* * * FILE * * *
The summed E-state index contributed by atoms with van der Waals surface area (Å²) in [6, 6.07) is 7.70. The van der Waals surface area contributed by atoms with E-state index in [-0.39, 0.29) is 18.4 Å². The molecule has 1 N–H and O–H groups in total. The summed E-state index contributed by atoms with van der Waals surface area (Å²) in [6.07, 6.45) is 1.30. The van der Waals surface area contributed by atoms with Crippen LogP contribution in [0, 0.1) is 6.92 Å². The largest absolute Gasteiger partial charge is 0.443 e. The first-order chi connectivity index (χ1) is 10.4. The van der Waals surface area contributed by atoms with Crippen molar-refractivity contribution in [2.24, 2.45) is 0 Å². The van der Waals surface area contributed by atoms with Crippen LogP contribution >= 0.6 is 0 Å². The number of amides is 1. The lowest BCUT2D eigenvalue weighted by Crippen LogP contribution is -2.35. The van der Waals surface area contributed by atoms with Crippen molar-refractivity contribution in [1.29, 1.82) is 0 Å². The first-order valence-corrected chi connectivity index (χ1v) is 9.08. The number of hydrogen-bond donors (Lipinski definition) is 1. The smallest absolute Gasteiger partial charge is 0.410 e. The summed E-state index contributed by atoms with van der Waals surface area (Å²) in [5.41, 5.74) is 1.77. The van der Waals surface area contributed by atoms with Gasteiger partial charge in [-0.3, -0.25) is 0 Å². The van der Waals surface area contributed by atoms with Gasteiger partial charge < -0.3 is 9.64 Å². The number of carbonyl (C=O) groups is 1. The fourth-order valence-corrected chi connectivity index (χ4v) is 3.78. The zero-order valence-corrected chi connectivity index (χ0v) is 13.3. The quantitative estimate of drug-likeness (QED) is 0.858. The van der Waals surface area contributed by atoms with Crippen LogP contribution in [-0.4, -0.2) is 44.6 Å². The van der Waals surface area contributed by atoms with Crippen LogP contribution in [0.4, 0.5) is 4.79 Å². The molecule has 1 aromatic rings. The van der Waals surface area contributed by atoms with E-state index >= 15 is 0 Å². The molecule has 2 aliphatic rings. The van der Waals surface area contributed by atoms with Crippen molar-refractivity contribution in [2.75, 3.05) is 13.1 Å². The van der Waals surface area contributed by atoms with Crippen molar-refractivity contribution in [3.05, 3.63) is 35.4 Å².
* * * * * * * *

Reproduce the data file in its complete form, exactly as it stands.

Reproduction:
The summed E-state index contributed by atoms with van der Waals surface area (Å²) in [6, 6.07) is 7.70. The van der Waals surface area contributed by atoms with E-state index in [-0.39, 0.29) is 18.4 Å². The molecule has 1 N–H and O–H groups in total. The summed E-state index contributed by atoms with van der Waals surface area (Å²) in [6.07, 6.45) is 1.30. The van der Waals surface area contributed by atoms with Crippen LogP contribution in [0, 0.1) is 6.92 Å². The largest absolute Gasteiger partial charge is 0.443 e. The first-order chi connectivity index (χ1) is 10.4. The van der Waals surface area contributed by atoms with Crippen molar-refractivity contribution in [2.24, 2.45) is 0 Å². The van der Waals surface area contributed by atoms with Crippen LogP contribution >= 0.6 is 0 Å². The number of amides is 1. The lowest BCUT2D eigenvalue weighted by Crippen LogP contribution is -2.35. The van der Waals surface area contributed by atoms with Crippen molar-refractivity contribution in [1.29, 1.82) is 0 Å². The first-order valence-corrected chi connectivity index (χ1v) is 9.08. The number of hydrogen-bond donors (Lipinski definition) is 1. The smallest absolute Gasteiger partial charge is 0.410 e. The summed E-state index contributed by atoms with van der Waals surface area (Å²) in [5.41, 5.74) is 1.77. The van der Waals surface area contributed by atoms with Gasteiger partial charge in [-0.3, -0.25) is 0 Å². The van der Waals surface area contributed by atoms with Gasteiger partial charge < -0.3 is 9.64 Å². The number of carbonyl (C=O) groups is 1. The fourth-order valence-corrected chi connectivity index (χ4v) is 3.78. The zero-order valence-corrected chi connectivity index (χ0v) is 13.3. The quantitative estimate of drug-likeness (QED) is 0.858. The van der Waals surface area contributed by atoms with Crippen LogP contribution in [-0.4, -0.2) is 44.6 Å². The van der Waals surface area contributed by atoms with Crippen LogP contribution in [0.4, 0.5) is 4.79 Å². The molecule has 1 aromatic rings. The van der Waals surface area contributed by atoms with E-state index >= 15 is 0 Å². The molecule has 2 aliphatic rings. The van der Waals surface area contributed by atoms with Crippen molar-refractivity contribution in [2.75, 3.05) is 13.1 Å². The van der Waals surface area contributed by atoms with Crippen molar-refractivity contribution in [3.05, 3.63) is 35.4 Å².